The glow of one warm thought is to me worth more than money.
Sex? It all started 385 million years ago
It may not have been love as we know it, but around 385 million years ago, our very distant ancestors—armoured fish called placoderms—developed the art of intercourse.
So suggest a team of evolutionary scientists, who point to the fossil of a placoderm species blessed with the name of Microbrachius dicki.
Measuring about eight centimetres (four inches) in length, M. dicki lived in habitats in modern-day Scotland—where the first specimen was found in 1888—and in Estonia and China.
Placoderms have previously been found to be the most primitive jawed animal—the earliest known vertebrate forerunner of humans.But they now have an even more honoured…
(read more: PhysOrg)
illustration: Dr. Brian Choo/Flinders Univ.
A little Doctor Who tribute
Earls Court, London, 2014
So I am secretly a massive geek - I’ve loved Doctor Who since I was scared by ‘The Awakening’ (featuring a scary alien face in a wall!) in 1983 - one of my earliest memories as I was only 3! The show fired my imagination from an early age. So I made this the other day in a little nod to tomorrow’s episode, Flatline…. (You’ll have to watch to see why - I couldn’t resist!)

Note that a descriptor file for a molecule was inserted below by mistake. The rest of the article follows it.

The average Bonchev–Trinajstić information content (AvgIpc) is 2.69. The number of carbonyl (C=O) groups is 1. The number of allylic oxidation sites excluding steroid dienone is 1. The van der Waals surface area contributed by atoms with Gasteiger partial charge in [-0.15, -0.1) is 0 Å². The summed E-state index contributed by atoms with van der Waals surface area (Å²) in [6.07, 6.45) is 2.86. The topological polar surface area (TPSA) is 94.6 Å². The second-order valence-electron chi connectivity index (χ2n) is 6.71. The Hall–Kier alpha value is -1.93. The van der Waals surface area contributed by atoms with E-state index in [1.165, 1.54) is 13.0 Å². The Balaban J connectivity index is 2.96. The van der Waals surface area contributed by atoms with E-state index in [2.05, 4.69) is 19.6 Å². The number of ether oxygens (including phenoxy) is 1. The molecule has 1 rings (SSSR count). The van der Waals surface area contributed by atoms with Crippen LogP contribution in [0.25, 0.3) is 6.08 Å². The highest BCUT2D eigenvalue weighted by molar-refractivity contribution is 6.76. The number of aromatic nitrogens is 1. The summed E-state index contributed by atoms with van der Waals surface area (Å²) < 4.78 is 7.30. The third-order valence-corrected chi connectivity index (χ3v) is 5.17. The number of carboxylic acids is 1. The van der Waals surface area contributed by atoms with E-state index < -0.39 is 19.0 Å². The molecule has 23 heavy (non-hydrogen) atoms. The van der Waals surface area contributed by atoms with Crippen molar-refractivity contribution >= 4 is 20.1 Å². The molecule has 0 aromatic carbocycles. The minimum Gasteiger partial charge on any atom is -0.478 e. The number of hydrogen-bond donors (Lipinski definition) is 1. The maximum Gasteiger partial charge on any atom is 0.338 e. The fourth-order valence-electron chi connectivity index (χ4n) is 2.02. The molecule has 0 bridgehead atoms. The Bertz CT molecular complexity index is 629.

The police box featured is one of the few still around on the streets, you can see it right outside of Earls Court tube station.
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[…] Só uma coisa a favor de mim eu posso dizer: nunca feri de propósito. E também me dói quando percebo que feri. Mas tantos defeitos tenho. Sou inquieta, ciumenta, áspera, desesperançosa. Embora amor dentro de mim eu tenha. Só que não sei usar amor: às vezes parecem farpas.
What Causes Brazil’s ‘Meeting of the Waters’?
by Bec Crew
This is what it looks like when the Solimões River meets the Rio Negro in Brazil.
Almost 10 kilometres from the inland city of Manaus in northern Brazil, ‘the Meeting of the Waters’ is the point where two of Amazon River’s largest tributaries - a smaller river that flows into a bigger ‘parent’ river - converge but never mix.
The Solimões River forms the lighter half, its ‘cafe au lait’ colouring owed to the rich sediment that runs down from the Andes Mountains, including sand, mud and silt. Known as a ‘white water river’, the Solimões River stretches over a 1600 km distance.
The darker side is the Rio Negro, and it gets its ‘black tea’ hue from leaf and plant matter that has decayed and dissolved in the water. It might look dark and murky, but the Rio Negro carries little or no sediment, and according to the European Space Agency website, is considered one of the cleanest natural waters in the world. On really clear days, water visibility in this black water river can exceed nine metres. ..
(read more: Science Alert - Australia)